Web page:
Vote for continued flourishing of our cities and villages! (source)
As of autumn last year, this country is in a state of political flux which will last probably until 2012. We’ve entered what I like to call “continous electoral campaign”, as there are elections scheduled every year with a brief exception in year 2011. Allow me to elucidate with refferenced to specifics:
2006 – municipal elections
2007 – presidentital election
2008 – parliamentary elections
2009 – European elections
2010 – municipal elections
2011 – take a deep breath
2012 – general (presidential and parliamentary) elections
From a scientific point of view this gives us an ideal opportunity to follow the flow of politics, as agenda setting will by default be influenced by upcoming elections every year. You’ve had the opportunity to observe this on this blog throughout 2007 as assasination of character of President of the Republic took place. Why? To prevent him from running again, making room for a more “appropriate candidate” and to diminish the role of the President as such.
Next, it is almost obvious that 2008 will be the year of “great achievements” of this government as it will try to boost its ratings and secure another mandate. I’ve full confidence in PM Janša in that departement (please note the sarcasm), although it is entirely possible that the next coalition will be ruled by these two characters
And the pattern will repeat itself every year until 2012. On one hand, this is bad of course. With the ruling coalition up to its neck in a reelection bid, little actual work will get done, so I shan’t be surprised if Slovenia finds itself lagging in development in 2013.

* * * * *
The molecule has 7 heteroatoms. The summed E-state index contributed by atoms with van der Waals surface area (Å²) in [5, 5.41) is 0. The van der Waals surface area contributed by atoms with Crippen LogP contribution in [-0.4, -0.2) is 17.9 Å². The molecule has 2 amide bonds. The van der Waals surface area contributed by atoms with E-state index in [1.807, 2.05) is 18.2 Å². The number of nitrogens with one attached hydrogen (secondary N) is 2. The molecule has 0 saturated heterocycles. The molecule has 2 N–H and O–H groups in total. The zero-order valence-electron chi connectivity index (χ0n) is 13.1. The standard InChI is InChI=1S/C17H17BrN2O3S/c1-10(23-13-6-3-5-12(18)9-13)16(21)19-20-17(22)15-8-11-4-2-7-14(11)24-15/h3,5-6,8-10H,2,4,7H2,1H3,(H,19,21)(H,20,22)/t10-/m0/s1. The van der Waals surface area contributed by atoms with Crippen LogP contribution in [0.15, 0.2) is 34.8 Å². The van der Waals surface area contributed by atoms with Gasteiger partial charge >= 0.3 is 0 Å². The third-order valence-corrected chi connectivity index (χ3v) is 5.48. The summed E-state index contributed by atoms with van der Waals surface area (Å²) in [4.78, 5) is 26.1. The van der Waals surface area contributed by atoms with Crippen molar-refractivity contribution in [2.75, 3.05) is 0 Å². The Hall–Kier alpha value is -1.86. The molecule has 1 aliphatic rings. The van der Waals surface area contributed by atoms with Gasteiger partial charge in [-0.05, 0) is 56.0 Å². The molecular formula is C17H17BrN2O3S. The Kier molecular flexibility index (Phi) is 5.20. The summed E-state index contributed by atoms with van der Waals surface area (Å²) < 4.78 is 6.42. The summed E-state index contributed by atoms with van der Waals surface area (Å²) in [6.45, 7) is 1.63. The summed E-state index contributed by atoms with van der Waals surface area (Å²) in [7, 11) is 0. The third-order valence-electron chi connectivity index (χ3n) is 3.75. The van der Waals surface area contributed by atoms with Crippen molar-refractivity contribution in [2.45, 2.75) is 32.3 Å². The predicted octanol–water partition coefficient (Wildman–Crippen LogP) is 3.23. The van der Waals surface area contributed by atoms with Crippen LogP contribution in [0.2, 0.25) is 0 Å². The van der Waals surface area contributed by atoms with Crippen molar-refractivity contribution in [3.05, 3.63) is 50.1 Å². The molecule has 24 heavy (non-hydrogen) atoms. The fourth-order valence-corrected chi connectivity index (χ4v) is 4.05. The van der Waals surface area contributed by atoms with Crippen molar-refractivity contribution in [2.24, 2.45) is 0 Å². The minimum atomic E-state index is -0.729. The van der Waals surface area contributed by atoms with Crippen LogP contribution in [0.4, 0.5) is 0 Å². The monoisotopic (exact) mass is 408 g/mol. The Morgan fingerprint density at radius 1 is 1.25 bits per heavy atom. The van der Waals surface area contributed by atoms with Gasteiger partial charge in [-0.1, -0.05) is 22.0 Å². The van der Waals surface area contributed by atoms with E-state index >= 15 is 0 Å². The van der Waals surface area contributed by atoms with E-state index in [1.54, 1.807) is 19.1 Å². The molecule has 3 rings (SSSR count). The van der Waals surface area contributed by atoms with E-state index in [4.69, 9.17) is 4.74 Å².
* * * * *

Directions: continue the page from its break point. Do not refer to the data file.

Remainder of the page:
On the other hand, it offers a brilliant option for a political “exit-stage right” for Janez Janša, thus really bringing political transition to an end. Namely: parliamentary and presidential elections coincide every twenty years (the parliament has a four-year term, while the President serves a five-year term). If we suppose that Janša will get another mandate as PM in 2008, it is safe to assume that he will either fuck up big, making himself unelectable as PM in 2012, or that Borut Pahor and his Social Democrats will slowly build up power up to the point of becoming the largest party in 2012. In both cases, Janša would be offered the perfect exit cue, as he would not have to face electoral defeat, but would rather just switch offices – much like Drnovšek did in 2002. But Drnovšek had to resign in order to run for President, whereas Janša wouldn’t have to.
It’s gonna be fun for the next couple of years 🙂